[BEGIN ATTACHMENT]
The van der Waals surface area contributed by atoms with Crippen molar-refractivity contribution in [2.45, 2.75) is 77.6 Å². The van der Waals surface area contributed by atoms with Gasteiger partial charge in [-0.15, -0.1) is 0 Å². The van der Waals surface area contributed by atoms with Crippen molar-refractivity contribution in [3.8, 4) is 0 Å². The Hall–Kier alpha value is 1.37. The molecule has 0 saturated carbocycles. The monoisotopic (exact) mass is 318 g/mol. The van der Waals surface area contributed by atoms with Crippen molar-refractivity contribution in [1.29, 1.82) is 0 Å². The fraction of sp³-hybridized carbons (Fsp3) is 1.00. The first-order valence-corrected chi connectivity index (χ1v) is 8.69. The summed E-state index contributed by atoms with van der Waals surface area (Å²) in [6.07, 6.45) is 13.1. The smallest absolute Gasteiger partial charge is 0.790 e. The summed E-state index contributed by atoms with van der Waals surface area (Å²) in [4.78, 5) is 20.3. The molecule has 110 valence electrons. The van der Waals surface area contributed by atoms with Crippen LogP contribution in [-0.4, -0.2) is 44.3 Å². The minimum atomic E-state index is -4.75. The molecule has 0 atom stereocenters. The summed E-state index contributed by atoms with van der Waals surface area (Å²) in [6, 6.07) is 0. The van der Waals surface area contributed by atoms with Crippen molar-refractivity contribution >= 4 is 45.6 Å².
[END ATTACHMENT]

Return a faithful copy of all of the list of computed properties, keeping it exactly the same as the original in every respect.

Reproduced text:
The van der Waals surface area contributed by atoms with Crippen molar-refractivity contribution in [2.45, 2.75) is 77.6 Å². The van der Waals surface area contributed by atoms with Gasteiger partial charge in [-0.15, -0.1) is 0 Å². The van der Waals surface area contributed by atoms with Crippen molar-refractivity contribution in [3.8, 4) is 0 Å². The Hall–Kier alpha value is 1.37. The molecule has 0 saturated carbocycles. The monoisotopic (exact) mass is 318 g/mol. The van der Waals surface area contributed by atoms with Crippen molar-refractivity contribution in [1.29, 1.82) is 0 Å². The fraction of sp³-hybridized carbons (Fsp3) is 1.00. The first-order valence-corrected chi connectivity index (χ1v) is 8.69. The summed E-state index contributed by atoms with van der Waals surface area (Å²) in [6.07, 6.45) is 13.1. The smallest absolute Gasteiger partial charge is 0.790 e. The summed E-state index contributed by atoms with van der Waals surface area (Å²) in [4.78, 5) is 20.3. The molecule has 110 valence electrons. The van der Waals surface area contributed by atoms with Crippen LogP contribution in [-0.4, -0.2) is 44.3 Å². The minimum atomic E-state index is -4.75. The molecule has 0 atom stereocenters. The summed E-state index contributed by atoms with van der Waals surface area (Å²) in [6, 6.07) is 0. The van der Waals surface area contributed by atoms with Crippen molar-refractivity contribution >= 4 is 45.6 Å².